In 2012, the Legislature enacted MIFPA, which was made effective January 2, 2013. See 2012 PA 565. "[T]he Legislature adopted MIFPA to establish state law standards for child welfare and adoption proceedings involving Indian children." In re Williams , 501 Mich. 289, 298, 915 N.W.2d 328 (2018). MIFPA was designed to protect the best interests of Indian children, to promote the security and stability of Indian tribes and families, and to ensure that the DHHS employs practices that are in accord with ICWA, MIFPA itself, and other applicable law, the goal of which is to prevent removal of Indian children or, if removal is necessary, to place an Indian child in an environment that reflects the unique values of the child’s tribal culture. MCL 712B.5(a) and (b) ; Williams , 501 Mich. at 298, 915 N.W.2d 328. In child custody proceedings, and in consultation with an Indian child’s tribe, these policy directives or goals must be considered when determining the best interests of the Indian child. MCL 712B.5. As part of MIFPA, MCL 712B.15 provides, in pertinent part:

(3) A party seeking a termination of parental rights to an Indian child under state law must demonstrate to the court's satisfaction that active efforts have been made to provide remedial services and rehabilitative programs designed to prevent the breakup of the Indian family and that the active efforts were unsuccessful.
(4) No termination of parental rights may be ordered in a proceeding described in this section without a determination, supported by evidence beyond a reasonable doubt, including testimony of at least 1 qualified expert witness as described in section 17, that the continued custody of the Indian child by the parent or Indian custodian is likely to result in serious emotional or physical damage to the Indian child.[3][Emphasis added.]

Respondent-father is alleging a violation of MCL 712B.15(3) and (4).4 And MIFPA defines "parent" as "any biological parent ... of an Indian child or any person who has lawfully adopted an Indian child ...." MCL 712B.3(s) (emphasis added). But "parent" "does not include the putative father if paternity has not been acknowledged or established." Id. With respect to TB, an Indian child, there is no dispute that respondent-father is a biological parent—he signed the affidavit of parentage regarding TB. See MCL 722.1003(1) ("If a child is born out of wedlock, a man is considered to be the natural father of that child if the man joins with the mother of the child and acknowledges that child as his child by completing a form that is an acknowledgment of parentage."). As reflected in the definition of "parent," even adoptive parents of an Indian child, regardless of the parents’ heritage, enjoy the benefits of the heightened burdens that seek to protect Indian children from family disruptions.

The fact that a parent, as defined in MCL 712B.3(s), is afforded protection under MIFPA is further spelled out in MCL 712B.39, which provides

Any Indian child who is the subject of an action for foster care placement or termination of parental rights under state law, any parent or Indian custodian from whose custody an Indian child was removed, and the Indian child's tribe may petition any court of competent jurisdiction to invalidate the action upon a showing that the action violated any provision of sections 7, 9, 11, 13, 15, 21, 23, 25, 27, and 29 of this chapter. [Emphasis added.]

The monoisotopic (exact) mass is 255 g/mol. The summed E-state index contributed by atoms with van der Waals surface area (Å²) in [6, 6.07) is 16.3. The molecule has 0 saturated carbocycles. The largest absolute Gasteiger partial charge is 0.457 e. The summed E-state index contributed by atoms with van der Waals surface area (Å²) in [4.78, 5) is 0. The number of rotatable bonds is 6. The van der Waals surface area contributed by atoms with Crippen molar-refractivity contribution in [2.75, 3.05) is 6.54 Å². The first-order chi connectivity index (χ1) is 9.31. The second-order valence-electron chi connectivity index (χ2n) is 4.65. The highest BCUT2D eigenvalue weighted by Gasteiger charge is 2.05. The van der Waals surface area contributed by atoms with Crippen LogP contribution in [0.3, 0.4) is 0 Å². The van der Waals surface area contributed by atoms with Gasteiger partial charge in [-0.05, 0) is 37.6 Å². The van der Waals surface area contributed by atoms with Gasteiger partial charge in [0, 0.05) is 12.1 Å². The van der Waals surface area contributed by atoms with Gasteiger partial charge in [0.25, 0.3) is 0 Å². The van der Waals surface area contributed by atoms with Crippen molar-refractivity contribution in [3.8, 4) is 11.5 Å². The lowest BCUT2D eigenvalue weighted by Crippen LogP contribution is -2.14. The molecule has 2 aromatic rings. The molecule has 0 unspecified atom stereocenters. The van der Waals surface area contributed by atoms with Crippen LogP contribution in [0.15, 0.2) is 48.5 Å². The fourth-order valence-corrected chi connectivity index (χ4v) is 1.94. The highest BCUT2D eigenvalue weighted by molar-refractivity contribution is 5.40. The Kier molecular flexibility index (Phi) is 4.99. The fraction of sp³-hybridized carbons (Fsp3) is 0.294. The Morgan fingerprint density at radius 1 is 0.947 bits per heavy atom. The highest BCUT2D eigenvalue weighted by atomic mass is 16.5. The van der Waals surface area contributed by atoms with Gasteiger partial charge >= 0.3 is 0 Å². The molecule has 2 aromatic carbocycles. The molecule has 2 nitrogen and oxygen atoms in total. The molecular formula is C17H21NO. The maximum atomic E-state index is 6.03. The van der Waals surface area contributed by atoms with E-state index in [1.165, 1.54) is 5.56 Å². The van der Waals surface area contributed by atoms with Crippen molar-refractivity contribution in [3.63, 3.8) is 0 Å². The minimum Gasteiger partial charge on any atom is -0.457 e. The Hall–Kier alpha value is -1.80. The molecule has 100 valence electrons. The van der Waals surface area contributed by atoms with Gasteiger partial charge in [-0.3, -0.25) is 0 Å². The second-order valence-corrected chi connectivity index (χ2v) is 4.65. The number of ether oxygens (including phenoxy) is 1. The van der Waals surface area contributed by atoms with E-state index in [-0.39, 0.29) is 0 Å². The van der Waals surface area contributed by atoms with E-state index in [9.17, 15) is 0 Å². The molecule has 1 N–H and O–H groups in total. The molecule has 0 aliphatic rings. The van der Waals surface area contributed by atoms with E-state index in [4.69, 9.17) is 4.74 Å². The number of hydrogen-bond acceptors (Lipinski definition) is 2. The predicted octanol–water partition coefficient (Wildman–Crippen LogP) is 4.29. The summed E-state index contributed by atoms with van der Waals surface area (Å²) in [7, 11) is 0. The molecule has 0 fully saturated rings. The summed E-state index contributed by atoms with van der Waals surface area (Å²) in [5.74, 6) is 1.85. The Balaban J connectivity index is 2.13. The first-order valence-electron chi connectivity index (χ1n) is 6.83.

As indicated earlier, respondent-father is alleging a violation of Subsections (3) and (4) of § 15 of MIFPA.

In addition to MIFPA, MCR 3.977, which is the court rule addressing the termination of parental rights, provides in Subrule (G):

In addition the required findings in this rule, the parental rights of a parent of an Indian child must not be terminated unless :
(1) the court is satisfied that active efforts as defined in MCR 3.002 have been made to provide remedial service and rehabilitative programs designed to prevent the breakup of the Indian family and that these efforts have proved unsuccessful, and
(2) the court finds evidence beyond a reasonable doubt, including testimony of at least one qualified expert witness as described in MCL 712B.17, that parental rights should be terminated because continued custody of the child by the parent or Indian custodian will likely result in serious emotional or physical damage to the child. [Emphasis added.]

MCR 3.002 includes, in part, the definitions taken from MCL 712B.3, thereby reiterating that a "parent" is "any biological parent ... of an Indian child...." MCR 3.002(20).

The "active efforts" referred to in MIFPA and MCR 3.977(G)(1) must be proved by clear and convincing evidence. In re England , 314 Mich. App. 245, 258-259, 887 N.W.2d 10 (2016). "Active efforts" are defined as "actions to provide remedial services and rehabilitative programs designed to prevent the breakup of the Indian family and to reunify the Indian child with the Indian family." MCL 712B.3(a) ; see also MCR 3.002(1). MIFPA and the court rule provide an extensive list of actions and efforts that must be undertaken by the state in order to satisfy the "active efforts" requirement. MCL 712B.3(a)(i ) to (xii ) ; MCR 3.002(1)(a) to (l ). We also note that MIFPA requirements are in addition to the mandate that p...